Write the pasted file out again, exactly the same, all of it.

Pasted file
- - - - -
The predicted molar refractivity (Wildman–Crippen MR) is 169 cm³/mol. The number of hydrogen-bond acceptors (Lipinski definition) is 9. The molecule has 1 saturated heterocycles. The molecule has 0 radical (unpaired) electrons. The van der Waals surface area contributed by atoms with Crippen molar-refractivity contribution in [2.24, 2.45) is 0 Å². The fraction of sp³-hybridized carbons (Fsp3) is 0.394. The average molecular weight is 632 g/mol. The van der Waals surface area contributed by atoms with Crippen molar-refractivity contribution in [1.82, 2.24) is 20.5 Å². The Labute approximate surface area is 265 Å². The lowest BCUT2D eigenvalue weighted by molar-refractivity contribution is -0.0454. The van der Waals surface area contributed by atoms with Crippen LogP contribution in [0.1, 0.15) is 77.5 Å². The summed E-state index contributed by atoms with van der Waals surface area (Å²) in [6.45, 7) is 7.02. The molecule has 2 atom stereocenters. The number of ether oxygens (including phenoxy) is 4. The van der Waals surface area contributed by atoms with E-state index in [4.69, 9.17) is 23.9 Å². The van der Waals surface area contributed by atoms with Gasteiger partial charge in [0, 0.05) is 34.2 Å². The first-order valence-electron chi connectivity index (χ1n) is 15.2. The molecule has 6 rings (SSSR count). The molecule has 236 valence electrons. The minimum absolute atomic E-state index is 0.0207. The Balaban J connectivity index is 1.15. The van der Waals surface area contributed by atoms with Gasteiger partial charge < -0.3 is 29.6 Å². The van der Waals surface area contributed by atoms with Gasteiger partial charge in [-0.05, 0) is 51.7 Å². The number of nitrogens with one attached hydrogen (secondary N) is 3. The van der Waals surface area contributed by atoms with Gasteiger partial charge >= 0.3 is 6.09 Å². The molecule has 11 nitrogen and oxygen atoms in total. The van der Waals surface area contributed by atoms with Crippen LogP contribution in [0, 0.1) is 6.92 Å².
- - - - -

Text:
The predicted molar refractivity (Wildman–Crippen MR) is 169 cm³/mol. The number of hydrogen-bond acceptors (Lipinski definition) is 9. The molecule has 1 saturated heterocycles. The molecule has 0 radical (unpaired) electrons. The van der Waals surface area contributed by atoms with Crippen molar-refractivity contribution in [2.24, 2.45) is 0 Å². The fraction of sp³-hybridized carbons (Fsp3) is 0.394. The average molecular weight is 632 g/mol. The van der Waals surface area contributed by atoms with Crippen molar-refractivity contribution in [1.82, 2.24) is 20.5 Å². The Labute approximate surface area is 265 Å². The lowest BCUT2D eigenvalue weighted by molar-refractivity contribution is -0.0454. The van der Waals surface area contributed by atoms with Crippen LogP contribution in [0.1, 0.15) is 77.5 Å². The summed E-state index contributed by atoms with van der Waals surface area (Å²) in [6.45, 7) is 7.02. The molecule has 2 atom stereocenters. The number of ether oxygens (including phenoxy) is 4. The van der Waals surface area contributed by atoms with E-state index in [4.69, 9.17) is 23.9 Å². The van der Waals surface area contributed by atoms with Gasteiger partial charge in [0, 0.05) is 34.2 Å². The first-order valence-electron chi connectivity index (χ1n) is 15.2. The molecule has 6 rings (SSSR count). The molecule has 236 valence electrons. The minimum absolute atomic E-state index is 0.0207. The Balaban J connectivity index is 1.15. The van der Waals surface area contributed by atoms with Gasteiger partial charge < -0.3 is 29.6 Å². The van der Waals surface area contributed by atoms with Gasteiger partial charge in [-0.05, 0) is 51.7 Å². The number of nitrogens with one attached hydrogen (secondary N) is 3. The van der Waals surface area contributed by atoms with Gasteiger partial charge >= 0.3 is 6.09 Å². The molecule has 11 nitrogen and oxygen atoms in total. The van der Waals surface area contributed by atoms with Crippen LogP contribution in [0, 0.1) is 6.92 Å².